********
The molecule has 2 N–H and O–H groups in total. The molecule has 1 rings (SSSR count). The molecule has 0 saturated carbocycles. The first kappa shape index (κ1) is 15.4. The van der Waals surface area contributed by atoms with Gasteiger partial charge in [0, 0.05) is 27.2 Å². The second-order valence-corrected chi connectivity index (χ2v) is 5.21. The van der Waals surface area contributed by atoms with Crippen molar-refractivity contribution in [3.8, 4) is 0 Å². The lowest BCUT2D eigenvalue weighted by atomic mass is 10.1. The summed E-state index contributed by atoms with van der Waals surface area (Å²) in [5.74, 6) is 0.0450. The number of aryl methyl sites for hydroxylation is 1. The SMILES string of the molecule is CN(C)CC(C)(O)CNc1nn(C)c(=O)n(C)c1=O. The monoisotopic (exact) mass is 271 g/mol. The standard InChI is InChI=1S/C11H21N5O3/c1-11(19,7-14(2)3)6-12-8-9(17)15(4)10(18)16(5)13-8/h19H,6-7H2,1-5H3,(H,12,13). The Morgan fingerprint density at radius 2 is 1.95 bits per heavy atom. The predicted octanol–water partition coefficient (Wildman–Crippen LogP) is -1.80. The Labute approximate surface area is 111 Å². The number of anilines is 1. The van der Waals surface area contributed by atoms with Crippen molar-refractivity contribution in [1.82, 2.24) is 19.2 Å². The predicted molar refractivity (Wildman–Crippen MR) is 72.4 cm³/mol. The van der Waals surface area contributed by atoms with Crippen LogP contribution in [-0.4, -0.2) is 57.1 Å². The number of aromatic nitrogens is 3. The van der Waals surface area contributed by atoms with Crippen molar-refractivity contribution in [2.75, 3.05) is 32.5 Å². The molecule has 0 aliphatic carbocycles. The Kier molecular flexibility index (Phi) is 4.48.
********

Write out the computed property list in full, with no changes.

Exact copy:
The molecule has 2 N–H and O–H groups in total. The molecule has 1 rings (SSSR count). The molecule has 0 saturated carbocycles. The first kappa shape index (κ1) is 15.4. The van der Waals surface area contributed by atoms with Gasteiger partial charge in [0, 0.05) is 27.2 Å². The second-order valence-corrected chi connectivity index (χ2v) is 5.21. The van der Waals surface area contributed by atoms with Crippen molar-refractivity contribution in [3.8, 4) is 0 Å². The lowest BCUT2D eigenvalue weighted by atomic mass is 10.1. The summed E-state index contributed by atoms with van der Waals surface area (Å²) in [5.74, 6) is 0.0450. The number of aryl methyl sites for hydroxylation is 1. The SMILES string of the molecule is CN(C)CC(C)(O)CNc1nn(C)c(=O)n(C)c1=O. The monoisotopic (exact) mass is 271 g/mol. The standard InChI is InChI=1S/C11H21N5O3/c1-11(19,7-14(2)3)6-12-8-9(17)15(4)10(18)16(5)13-8/h19H,6-7H2,1-5H3,(H,12,13). The Morgan fingerprint density at radius 2 is 1.95 bits per heavy atom. The predicted octanol–water partition coefficient (Wildman–Crippen LogP) is -1.80. The Labute approximate surface area is 111 Å². The number of anilines is 1. The van der Waals surface area contributed by atoms with Crippen molar-refractivity contribution in [1.82, 2.24) is 19.2 Å². The predicted molar refractivity (Wildman–Crippen MR) is 72.4 cm³/mol. The van der Waals surface area contributed by atoms with Crippen LogP contribution in [-0.4, -0.2) is 57.1 Å². The number of aromatic nitrogens is 3. The van der Waals surface area contributed by atoms with Crippen molar-refractivity contribution in [2.75, 3.05) is 32.5 Å². The molecule has 0 aliphatic carbocycles. The Kier molecular flexibility index (Phi) is 4.48.